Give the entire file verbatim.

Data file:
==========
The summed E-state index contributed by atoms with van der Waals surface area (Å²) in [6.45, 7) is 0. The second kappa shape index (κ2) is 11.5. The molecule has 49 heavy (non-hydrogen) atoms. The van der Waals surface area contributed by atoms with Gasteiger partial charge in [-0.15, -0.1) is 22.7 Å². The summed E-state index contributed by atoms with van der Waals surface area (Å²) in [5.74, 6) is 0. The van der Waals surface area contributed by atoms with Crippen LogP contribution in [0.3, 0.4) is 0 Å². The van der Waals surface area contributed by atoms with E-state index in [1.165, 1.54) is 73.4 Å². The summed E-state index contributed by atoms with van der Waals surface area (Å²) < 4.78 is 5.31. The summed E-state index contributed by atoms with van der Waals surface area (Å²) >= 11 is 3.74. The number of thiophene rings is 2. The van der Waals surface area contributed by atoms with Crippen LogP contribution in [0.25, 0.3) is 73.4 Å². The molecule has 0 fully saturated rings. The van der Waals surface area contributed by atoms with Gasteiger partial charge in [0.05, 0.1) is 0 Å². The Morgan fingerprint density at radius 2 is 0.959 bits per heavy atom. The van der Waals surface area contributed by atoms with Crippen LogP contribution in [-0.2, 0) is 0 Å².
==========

The summed E-state index contributed by atoms with van der Waals surface area (Å²) in [6.45, 7) is 0. The second kappa shape index (κ2) is 11.5. The molecule has 49 heavy (non-hydrogen) atoms. The van der Waals surface area contributed by atoms with Gasteiger partial charge in [-0.15, -0.1) is 22.7 Å². The summed E-state index contributed by atoms with van der Waals surface area (Å²) in [5.74, 6) is 0. The van der Waals surface area contributed by atoms with Crippen LogP contribution in [0.3, 0.4) is 0 Å². The van der Waals surface area contributed by atoms with E-state index in [1.165, 1.54) is 73.4 Å². The summed E-state index contributed by atoms with van der Waals surface area (Å²) < 4.78 is 5.31. The summed E-state index contributed by atoms with van der Waals surface area (Å²) >= 11 is 3.74. The number of thiophene rings is 2. The van der Waals surface area contributed by atoms with Crippen LogP contribution in [0.25, 0.3) is 73.4 Å². The molecule has 0 fully saturated rings. The van der Waals surface area contributed by atoms with Gasteiger partial charge in [0.05, 0.1) is 0 Å². The Morgan fingerprint density at radius 2 is 0.959 bits per heavy atom. The van der Waals surface area contributed by atoms with Crippen LogP contribution in [-0.2, 0) is 0 Å².